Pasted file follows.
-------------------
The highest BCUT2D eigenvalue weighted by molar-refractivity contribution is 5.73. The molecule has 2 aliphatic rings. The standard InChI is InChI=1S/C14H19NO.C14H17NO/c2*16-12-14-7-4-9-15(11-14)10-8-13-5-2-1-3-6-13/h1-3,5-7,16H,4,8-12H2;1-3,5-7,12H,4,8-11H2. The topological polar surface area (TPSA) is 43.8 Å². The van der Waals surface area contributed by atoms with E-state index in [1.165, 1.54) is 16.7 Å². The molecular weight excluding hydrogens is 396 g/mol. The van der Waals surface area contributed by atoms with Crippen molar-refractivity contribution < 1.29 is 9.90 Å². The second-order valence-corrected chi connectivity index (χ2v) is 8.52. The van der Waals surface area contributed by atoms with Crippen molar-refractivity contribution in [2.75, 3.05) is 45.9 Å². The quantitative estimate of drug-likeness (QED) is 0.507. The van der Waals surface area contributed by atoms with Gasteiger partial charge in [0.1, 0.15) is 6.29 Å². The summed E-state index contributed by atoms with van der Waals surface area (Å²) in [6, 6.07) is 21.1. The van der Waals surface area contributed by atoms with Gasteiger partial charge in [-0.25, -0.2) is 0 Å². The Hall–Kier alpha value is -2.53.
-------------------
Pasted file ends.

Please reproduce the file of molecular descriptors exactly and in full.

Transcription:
The highest BCUT2D eigenvalue weighted by molar-refractivity contribution is 5.73. The molecule has 2 aliphatic rings. The standard InChI is InChI=1S/C14H19NO.C14H17NO/c2*16-12-14-7-4-9-15(11-14)10-8-13-5-2-1-3-6-13/h1-3,5-7,16H,4,8-12H2;1-3,5-7,12H,4,8-11H2. The topological polar surface area (TPSA) is 43.8 Å². The van der Waals surface area contributed by atoms with E-state index in [1.165, 1.54) is 16.7 Å². The molecular weight excluding hydrogens is 396 g/mol. The van der Waals surface area contributed by atoms with Crippen molar-refractivity contribution < 1.29 is 9.90 Å². The second-order valence-corrected chi connectivity index (χ2v) is 8.52. The van der Waals surface area contributed by atoms with Crippen molar-refractivity contribution in [2.75, 3.05) is 45.9 Å². The quantitative estimate of drug-likeness (QED) is 0.507. The van der Waals surface area contributed by atoms with Gasteiger partial charge in [0.1, 0.15) is 6.29 Å². The summed E-state index contributed by atoms with van der Waals surface area (Å²) in [6, 6.07) is 21.1. The van der Waals surface area contributed by atoms with Gasteiger partial charge in [-0.25, -0.2) is 0 Å². The Hall–Kier alpha value is -2.53.